U.S. stocks advanced on Friday as a weaker-than-expected payrolls report tamped down expectations for a September rate hike from the Federal Reserve, although hawkish comments from another Fed official kept expectations for one this year intact.
U.S. nonfarm payrolls rose by 151,000 jobs in August after an upwardly revised 275,000 increase in July, with job cuts in manufacturing and construction, the Labor Department said. Economists polled by Reuters had forecast payrolls rising by 180,000 last month.
Traders trimmed the probability of a Fed rate hike this month to 21 percent from the 24-percent chance on Thursday, according to CME Group’s FedWatch program. However, the odds for a December rate increase edged up to 54.2 percent from 53.6 percent the previous day.
“People are taking a little bit of a relief that it wasn’t a 200,000-plus print, certainly in the equity market,” said Sean Lynch, co-head of global equity strategy at Wells Fargo Investment Institute in Omaha.
“Equity markets are going to give the Fed at least one rate increase, but if they start to perceive a series of hikes coming, and coming sooner than later, that is when equity markets will get a little nervous here.”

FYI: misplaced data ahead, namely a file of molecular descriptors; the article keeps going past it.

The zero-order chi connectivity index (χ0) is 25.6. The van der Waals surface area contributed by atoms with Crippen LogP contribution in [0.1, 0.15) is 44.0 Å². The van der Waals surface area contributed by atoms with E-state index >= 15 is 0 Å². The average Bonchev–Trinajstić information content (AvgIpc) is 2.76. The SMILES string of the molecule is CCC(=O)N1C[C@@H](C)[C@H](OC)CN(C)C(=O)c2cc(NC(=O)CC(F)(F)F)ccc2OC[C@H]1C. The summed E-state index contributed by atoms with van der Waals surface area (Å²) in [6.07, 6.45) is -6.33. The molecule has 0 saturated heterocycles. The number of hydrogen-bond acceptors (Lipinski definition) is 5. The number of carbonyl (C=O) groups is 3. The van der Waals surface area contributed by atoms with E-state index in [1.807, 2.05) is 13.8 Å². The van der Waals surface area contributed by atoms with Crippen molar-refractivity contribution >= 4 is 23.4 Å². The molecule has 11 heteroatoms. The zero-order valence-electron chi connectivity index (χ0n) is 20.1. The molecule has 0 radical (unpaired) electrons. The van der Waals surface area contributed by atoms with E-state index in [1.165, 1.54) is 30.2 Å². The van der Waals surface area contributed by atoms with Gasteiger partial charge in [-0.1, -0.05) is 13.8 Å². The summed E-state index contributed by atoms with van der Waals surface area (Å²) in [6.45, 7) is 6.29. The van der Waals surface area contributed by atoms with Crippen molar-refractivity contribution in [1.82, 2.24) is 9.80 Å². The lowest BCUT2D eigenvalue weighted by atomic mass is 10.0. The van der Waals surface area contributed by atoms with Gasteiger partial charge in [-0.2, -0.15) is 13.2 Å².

Despite the soft report, Richmond Federal Reserve Bank President Jeffrey Lacker on Friday said the U.S. economy appears strong enough to warrant significantly higher interest rates. Lacker argued that a range of economic analysis suggests the Fed’s benchmark overnight interest rate is too low.
Several Fed officials have made hawkish comments about a rate hike in recent weeks, leaving investors unable to rule out the possibility of an increase at the central bank’s next meeting, scheduled for Sept. 20-21.
The dollar index, which measures the greenback against a basket of six major currencies, bounced back after touching a one-week low to trade up 0.22 percent.
The Dow Jones industrial average rose 72.66 points, or 0.39 percent, to 18,491.96, the S&P 500 gained 9.12 points, or 0.42 percent, to 2,179.98 and the Nasdaq Composite added 22.69 points, or 0.43 percent, to 5,249.90.
For the week, both the Dow and S&P 500 rose 0.5 percent and the S&P gained 0.6 percent.
The energy sector, up 0.8 percent, helped pace gains as both WTI and Brent oil prices settled up 3 percent, but crude prices still ended the week with sharp losses on oversupply concerns.
Utilities, which benefit from low interest rates, were up 1.2 percent, the best performing of the 10 major S&P sectors.
Lululemon Athletica lost 10.6 percent, its worst day since early December, at $68.57 after the Canadian yoga wear retailer reported quarterly comparable-sales growth below expectations.
Broadcom fell 2.2 percent to $173.11 after the chipmaker’s revenue in its largest segment stalled in the latest quarter. The stock was the biggest drag on the S&P and the Nasdaq.
Advancing issues outnumbered declining ones on the NYSE by a 4.23-to-1 ratio; on Nasdaq, a 2.25-to-1 ratio favored advancers.
The S&P 500 posted 41 new 52-week highs and 2 new lows; the Nasdaq Composite recorded 151 new highs and 18 new lows.